Ask a Candid Boss: How Do I Deal With My Entire Team Wanting to Take the Holidays Off?
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Dear Candid Boss,
With the holidays just around the corner, I want everyone to be able to take the time off they need—but we also have work to do. How can a manager account for everyone’s holiday plans while still making sure the work gets done?
Don’t Call Me Scrooge
Dear Don't Call Me Scrooge,
It’s that time of year when many of your employees want time off.
For lots of companies, this is also the busiest part of the year. At this point, you need extra hands on deck—not everyone disappearing. And yet declining vacation requests is hard. You don’t want to feel like the Grinch, after all.
Your goal is to find a solution that’s fair to all of your employees. Here are a few tips to make sure your team’s to-do list gets accomplished—while still letting your employees enjoy a well-deserved holiday break.
1. Let Employees Make Trade-offs
You can’t possibly know all the different plans everyone on your team is making over the holidays. Moreover, you don’t need to know—it’s far too exhausting and time-consuming to keep track of.
So, explain to everyone on your team what the coverage needs are, and then let employees figure out who will take care of what. Your job is to create a system that makes it really clear what is needed and when it’s required by—and then let your employees work out who covers for whom.
If you design a system that’s transparent and flexible enough that employees can swap out with each other without creating chaos, things will run much smoother for everyone.
Once you’ve done that, resist the urge to get dragged into the middle of every trade that employees make. Set the expectation that they need to work those things out fairly and amicably between each other. (Of course, if things start to go off the rails, you will have to step in.)
2. Don’t Assume
Remember, not everyone wants to celebrate the same holidays. Plenty of people were raised in other traditions and religions, meaning they might not even want the time off that you’re expecting they would. Additionally, there are people who simply dislike the holidays and would rather work.
If you can, offer people who don’t mind coming into the office during the holidays extra time off at a less busy time of the year. Let people who work on Christmas Eve, for example, take an extra day and a half or even two days off when things are less frantic.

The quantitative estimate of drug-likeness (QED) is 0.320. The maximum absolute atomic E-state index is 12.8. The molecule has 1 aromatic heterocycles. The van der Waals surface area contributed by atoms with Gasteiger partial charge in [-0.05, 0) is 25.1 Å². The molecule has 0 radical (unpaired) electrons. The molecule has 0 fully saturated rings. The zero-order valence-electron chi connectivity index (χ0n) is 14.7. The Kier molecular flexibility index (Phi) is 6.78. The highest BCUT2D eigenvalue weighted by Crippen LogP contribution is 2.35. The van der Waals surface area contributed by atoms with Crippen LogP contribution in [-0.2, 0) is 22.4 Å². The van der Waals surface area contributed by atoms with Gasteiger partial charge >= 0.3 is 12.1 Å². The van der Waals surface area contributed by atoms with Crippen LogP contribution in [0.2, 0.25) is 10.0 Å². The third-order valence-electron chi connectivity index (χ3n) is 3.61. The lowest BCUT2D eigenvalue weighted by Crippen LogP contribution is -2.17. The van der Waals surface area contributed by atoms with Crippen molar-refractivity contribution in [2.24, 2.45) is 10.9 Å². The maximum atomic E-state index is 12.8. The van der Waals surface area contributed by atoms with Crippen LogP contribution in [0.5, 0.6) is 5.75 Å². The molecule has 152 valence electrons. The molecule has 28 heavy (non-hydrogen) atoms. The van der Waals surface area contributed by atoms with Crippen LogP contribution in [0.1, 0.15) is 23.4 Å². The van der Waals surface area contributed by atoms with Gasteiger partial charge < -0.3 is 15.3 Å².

3. Show You Care
Unfortunately, your entire team can’t take vacation at the same time—which means you’ll have the unpleasant task of needing to deny some time off requests.
When an employee’s disappointed that you’ve said no, don’t act like it’s no big deal, or assume that he should just suck it up, or behave as if his feelings are not your problem.
Put simply, eliminate the words “be professional” from your vocabulary. People have emotions. It’s part of your job as a boss to deal with them. You get paid in part for doing this emotional labor.
To help show you care, frame your “no” in a kind way. Perhaps, think about a time when you had to miss an event that was important to you and share that story with the employee. Or you could offer something else to show that you truly care. A half-day that doesn’t count against his PTO in January? A full day off? Drinks on the company? How about lunch?
A good response looks like this:
“I'm sorry, but I need you to work then. I know it sucks to have to work over the holidays. I remember a time when I [example]. If there’s something I can do to make it a little easier let me know. How about an extra day in January?”
Remember: A little compassion goes a long way.
Lastly, remember that as the leader, you should be the one to work when nobody else wants to. Not all the time. But not never or almost never either.
I know, this isn’t the most fun time of year for managers and having to decline vacation requests certainly adds a layer of stress to the holidays. But if you’re fair, kind, and flexible with your team, they can’t act like you’re insane for not wanting everything to burn down over the holidays.
This article is part of our monthly Ask an Expert series—a column dedicated to helping you tackle your biggest career concerns. Our coaches are excited to answer all of your burning questions, and you can submit one by emailing us at editor(at)themuse(dot)com and using Ask a Candid Boss in the subject line.
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